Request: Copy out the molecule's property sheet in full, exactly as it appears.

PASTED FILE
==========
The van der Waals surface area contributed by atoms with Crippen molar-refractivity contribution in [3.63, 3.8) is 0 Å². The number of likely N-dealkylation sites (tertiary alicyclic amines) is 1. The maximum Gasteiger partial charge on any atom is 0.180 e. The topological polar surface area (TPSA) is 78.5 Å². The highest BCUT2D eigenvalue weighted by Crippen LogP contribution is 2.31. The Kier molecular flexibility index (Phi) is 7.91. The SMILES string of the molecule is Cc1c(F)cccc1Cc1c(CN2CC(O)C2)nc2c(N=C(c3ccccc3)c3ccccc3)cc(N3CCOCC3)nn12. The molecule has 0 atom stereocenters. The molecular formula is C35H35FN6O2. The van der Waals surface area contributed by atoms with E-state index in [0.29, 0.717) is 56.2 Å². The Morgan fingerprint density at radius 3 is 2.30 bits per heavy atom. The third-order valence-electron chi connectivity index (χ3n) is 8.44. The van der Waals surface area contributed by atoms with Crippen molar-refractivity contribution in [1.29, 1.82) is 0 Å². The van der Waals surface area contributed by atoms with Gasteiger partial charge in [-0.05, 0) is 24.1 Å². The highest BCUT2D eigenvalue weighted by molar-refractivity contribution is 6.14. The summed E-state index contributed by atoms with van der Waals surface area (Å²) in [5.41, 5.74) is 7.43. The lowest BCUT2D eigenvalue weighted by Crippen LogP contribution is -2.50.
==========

The van der Waals surface area contributed by atoms with Crippen molar-refractivity contribution in [3.63, 3.8) is 0 Å². The number of likely N-dealkylation sites (tertiary alicyclic amines) is 1. The maximum Gasteiger partial charge on any atom is 0.180 e. The topological polar surface area (TPSA) is 78.5 Å². The highest BCUT2D eigenvalue weighted by Crippen LogP contribution is 2.31. The Kier molecular flexibility index (Phi) is 7.91. The SMILES string of the molecule is Cc1c(F)cccc1Cc1c(CN2CC(O)C2)nc2c(N=C(c3ccccc3)c3ccccc3)cc(N3CCOCC3)nn12. The molecule has 0 atom stereocenters. The molecular formula is C35H35FN6O2. The van der Waals surface area contributed by atoms with E-state index in [0.29, 0.717) is 56.2 Å². The Morgan fingerprint density at radius 3 is 2.30 bits per heavy atom. The third-order valence-electron chi connectivity index (χ3n) is 8.44. The van der Waals surface area contributed by atoms with Crippen molar-refractivity contribution in [1.29, 1.82) is 0 Å². The van der Waals surface area contributed by atoms with Gasteiger partial charge in [-0.05, 0) is 24.1 Å². The highest BCUT2D eigenvalue weighted by molar-refractivity contribution is 6.14. The summed E-state index contributed by atoms with van der Waals surface area (Å²) in [5.41, 5.74) is 7.43. The lowest BCUT2D eigenvalue weighted by Crippen LogP contribution is -2.50.